Matters of moment, January 1991

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On the Spot

We believe that in spite of the enormous flow of traffic composed of vehicles of widely varying size and speed, from the unlit bicycle to the biggest of trucks, which use our outdated road system day in and day out, and all night, the accident rate has, in general, shown a welcome decline. Yet fresh legislation is pending, for infliction on road users. At least we have been forewarned, rather as Saddam Hussein was being kept aware of what weapons were being brought up with which to repel him and when these would be in place!

Clearly, road accidents must be reduced still further by all means possible, for injury and loss of life are an enormous sadness, whether in peacetime or in war. All we ask is a fair deal for the motorist. Little can be done against radar speed traps, as Royals as well as commoners know. Quite why speed is again a scapegoat, just when Police Chiefs and others were advocating higher limits on Motorways to reduce bunching and congestion, is a mystery. It seems odd, despite the great increase in traffic volume, that for years the old 20 mph speed limit was virtually ignored, giving freedom on the ‘open road’ and when the 30 mph limit was introduced, it was imposed only in ‘built-up areas’, yet since the building at fabulous expense of fine Motorways to speed up transport, we have been encumbered with speed restrictions which seem likely to be lowered still further.

Another worry is how ‘dangerous driving’, which replaces ‘reckless driving’, for which very heavy new penalties are to be imposed, will be judged by the police and those informers who report to them. The problem here is that driving skill varies between different persons to such an extent that it is almost impossible to assess the ability, the safety factor, of another driver. Apart from personal experience, the car being used, the state of the road, and of the weather, these and so many other factors come into the equation.

DSJ has reminded us, in his book The Racing Driver (Batsford, 1958), of the ‘tenths’ system evolved by Godfrey Imhoff and Holland Birkett for describing personal driving prowess. We later had great fun using it to determine the difference between drivers ranging from the timid maiden aunt and inexperienced District Nurse in her first car, to top GP aces. Space would preclude publishing the full table, amusing as this was, assuming a copy exists; but, roughly, it assessed a wide range of skills, or the lack of them. For example, that nurse might normally proceed at what to her would be 4/10ths but to us and most of our readers would represent 2/10ths. She might speed up to 5/10ths and frighten herself on the way to an urgent case! To us normal daily motoring is done at 5/10ths, increased to 6/10ths over familiar roads, and to 7/10ths when driving for enjoyment on a fine day. Above that we will be at 8/10ths but to a racing driver this will constitute his 5/10ths and in a race he will have the ability to maintain 8/10ths, or if a top F1 driver, go to 9/10ths or even 10/10ths, on a qualifying lap, for example.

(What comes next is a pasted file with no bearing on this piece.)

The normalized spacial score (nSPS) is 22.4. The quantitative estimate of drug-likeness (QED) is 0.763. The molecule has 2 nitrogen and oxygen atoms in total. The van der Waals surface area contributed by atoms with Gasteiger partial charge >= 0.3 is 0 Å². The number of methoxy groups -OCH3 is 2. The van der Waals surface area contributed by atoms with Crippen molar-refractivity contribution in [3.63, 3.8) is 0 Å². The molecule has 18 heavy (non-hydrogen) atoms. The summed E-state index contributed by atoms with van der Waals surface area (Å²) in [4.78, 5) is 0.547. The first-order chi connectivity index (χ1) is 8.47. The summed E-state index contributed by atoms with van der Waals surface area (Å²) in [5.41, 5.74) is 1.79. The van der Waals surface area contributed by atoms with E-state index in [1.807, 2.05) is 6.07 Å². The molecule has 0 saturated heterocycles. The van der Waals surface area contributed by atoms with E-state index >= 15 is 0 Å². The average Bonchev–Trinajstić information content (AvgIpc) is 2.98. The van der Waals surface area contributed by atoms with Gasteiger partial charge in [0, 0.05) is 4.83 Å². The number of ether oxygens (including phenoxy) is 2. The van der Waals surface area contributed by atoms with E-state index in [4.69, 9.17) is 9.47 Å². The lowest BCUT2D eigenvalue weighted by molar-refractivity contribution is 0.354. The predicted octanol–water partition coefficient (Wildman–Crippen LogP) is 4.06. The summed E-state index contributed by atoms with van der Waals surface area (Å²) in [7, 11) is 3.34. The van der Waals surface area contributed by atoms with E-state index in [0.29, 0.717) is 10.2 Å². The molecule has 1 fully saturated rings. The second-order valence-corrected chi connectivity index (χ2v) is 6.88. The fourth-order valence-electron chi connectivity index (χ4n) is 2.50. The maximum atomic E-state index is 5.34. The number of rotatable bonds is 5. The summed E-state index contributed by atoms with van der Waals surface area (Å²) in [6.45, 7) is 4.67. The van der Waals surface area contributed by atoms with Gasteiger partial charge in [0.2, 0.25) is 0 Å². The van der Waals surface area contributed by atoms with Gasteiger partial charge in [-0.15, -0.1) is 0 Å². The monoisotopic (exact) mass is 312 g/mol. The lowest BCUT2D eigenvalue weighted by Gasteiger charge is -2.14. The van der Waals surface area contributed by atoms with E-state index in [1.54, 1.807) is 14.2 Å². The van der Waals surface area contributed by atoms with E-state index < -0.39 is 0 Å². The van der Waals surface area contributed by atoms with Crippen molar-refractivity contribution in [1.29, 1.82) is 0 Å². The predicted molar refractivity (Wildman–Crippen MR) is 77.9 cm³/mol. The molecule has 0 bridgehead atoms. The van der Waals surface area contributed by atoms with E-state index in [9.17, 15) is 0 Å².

This should be a pointer, remembering that the above assessments take into account the type of car being driven and how driver ability differs. Will this be taken into consideration when a charge of dangerous driving is being contemplated? Greatly increased penalties for jumping a traffic light (as distinct from blatantly crossing on the red) and for momentarily crossing a forbidden white line may become the norm. We hope the motoring organisations are fighting as hard as did would be Prime Ministers for our interests and fair play. Different political parties regard the motor car in different ways and if driving is your main enjoyment you might ask your MP what his views are.

The IAM examination is a tough test of motoring skills, yet we know of a candidate whose examiner asked if he would like to pull in while he was doing 30 mph in a town, because a fierce hailstorm had commenced. Having come through two such storms at twice the speed, on his way to take the test, the driver under scrutiny elected to continue — another example of how even very experienced people can view driving competence quite differently! Not every Panda driver has had your experience and while authority views smooth tyres and defective handbrakes as highly dangerous, it gives no bonus for 4WD, anti-lock brakes, or the good handling of high performance cars. You can light a cigarette, use a car ‘phone, park every night outside your house without paying any extra tax, even on narrow congested roads. But exceed an antiquated limit by a few mph, or overtake smartly, and it may cost you a heavy fine and in future even your licence. You have been warned! You may soon be on the spot. Nevertheless, Motor Sport wishes its readers a Happy Christmas and a summons-free New Year.

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